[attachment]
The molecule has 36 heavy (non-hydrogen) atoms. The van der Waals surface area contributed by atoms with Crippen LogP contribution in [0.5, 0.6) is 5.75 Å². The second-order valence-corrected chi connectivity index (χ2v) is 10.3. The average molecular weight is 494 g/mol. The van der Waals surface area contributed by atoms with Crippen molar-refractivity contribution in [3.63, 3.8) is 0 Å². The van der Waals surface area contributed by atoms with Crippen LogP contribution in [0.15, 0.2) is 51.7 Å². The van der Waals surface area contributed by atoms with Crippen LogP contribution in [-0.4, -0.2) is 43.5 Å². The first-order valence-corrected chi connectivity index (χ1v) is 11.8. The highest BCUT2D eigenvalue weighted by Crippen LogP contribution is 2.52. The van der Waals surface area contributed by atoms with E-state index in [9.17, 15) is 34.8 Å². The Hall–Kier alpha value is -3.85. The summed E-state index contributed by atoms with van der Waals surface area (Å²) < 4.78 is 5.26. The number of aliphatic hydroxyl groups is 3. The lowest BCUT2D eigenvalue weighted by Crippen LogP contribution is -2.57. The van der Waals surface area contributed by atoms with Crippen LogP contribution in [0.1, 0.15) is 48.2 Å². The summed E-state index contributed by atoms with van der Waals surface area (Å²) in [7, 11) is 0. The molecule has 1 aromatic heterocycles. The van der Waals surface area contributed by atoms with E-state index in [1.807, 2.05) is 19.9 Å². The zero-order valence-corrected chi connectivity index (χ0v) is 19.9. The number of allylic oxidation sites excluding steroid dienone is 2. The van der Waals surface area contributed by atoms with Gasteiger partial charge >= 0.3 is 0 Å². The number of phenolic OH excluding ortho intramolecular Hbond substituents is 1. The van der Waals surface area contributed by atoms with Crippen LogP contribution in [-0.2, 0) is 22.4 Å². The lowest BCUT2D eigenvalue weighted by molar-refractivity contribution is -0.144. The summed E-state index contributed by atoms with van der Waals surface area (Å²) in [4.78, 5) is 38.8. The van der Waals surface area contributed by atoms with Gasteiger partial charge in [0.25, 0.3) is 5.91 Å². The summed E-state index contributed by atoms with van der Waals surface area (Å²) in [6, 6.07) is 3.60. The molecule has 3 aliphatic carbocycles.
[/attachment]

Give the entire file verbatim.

The molecule has 36 heavy (non-hydrogen) atoms. The van der Waals surface area contributed by atoms with Crippen LogP contribution in [0.5, 0.6) is 5.75 Å². The second-order valence-corrected chi connectivity index (χ2v) is 10.3. The average molecular weight is 494 g/mol. The van der Waals surface area contributed by atoms with Crippen molar-refractivity contribution in [3.63, 3.8) is 0 Å². The van der Waals surface area contributed by atoms with Crippen LogP contribution in [0.15, 0.2) is 51.7 Å². The van der Waals surface area contributed by atoms with Crippen LogP contribution in [-0.4, -0.2) is 43.5 Å². The first-order valence-corrected chi connectivity index (χ1v) is 11.8. The highest BCUT2D eigenvalue weighted by Crippen LogP contribution is 2.52. The van der Waals surface area contributed by atoms with E-state index in [9.17, 15) is 34.8 Å². The Hall–Kier alpha value is -3.85. The summed E-state index contributed by atoms with van der Waals surface area (Å²) < 4.78 is 5.26. The number of aliphatic hydroxyl groups is 3. The lowest BCUT2D eigenvalue weighted by Crippen LogP contribution is -2.57. The van der Waals surface area contributed by atoms with Crippen LogP contribution in [0.1, 0.15) is 48.2 Å². The summed E-state index contributed by atoms with van der Waals surface area (Å²) in [7, 11) is 0. The molecule has 1 aromatic heterocycles. The van der Waals surface area contributed by atoms with E-state index in [1.807, 2.05) is 19.9 Å². The zero-order valence-corrected chi connectivity index (χ0v) is 19.9. The number of allylic oxidation sites excluding steroid dienone is 2. The van der Waals surface area contributed by atoms with Gasteiger partial charge >= 0.3 is 0 Å². The number of phenolic OH excluding ortho intramolecular Hbond substituents is 1. The van der Waals surface area contributed by atoms with Crippen LogP contribution in [-0.2, 0) is 22.4 Å². The lowest BCUT2D eigenvalue weighted by molar-refractivity contribution is -0.144. The summed E-state index contributed by atoms with van der Waals surface area (Å²) in [4.78, 5) is 38.8. The van der Waals surface area contributed by atoms with Gasteiger partial charge in [0.25, 0.3) is 5.91 Å². The summed E-state index contributed by atoms with van der Waals surface area (Å²) in [6, 6.07) is 3.60. The molecule has 3 aliphatic carbocycles.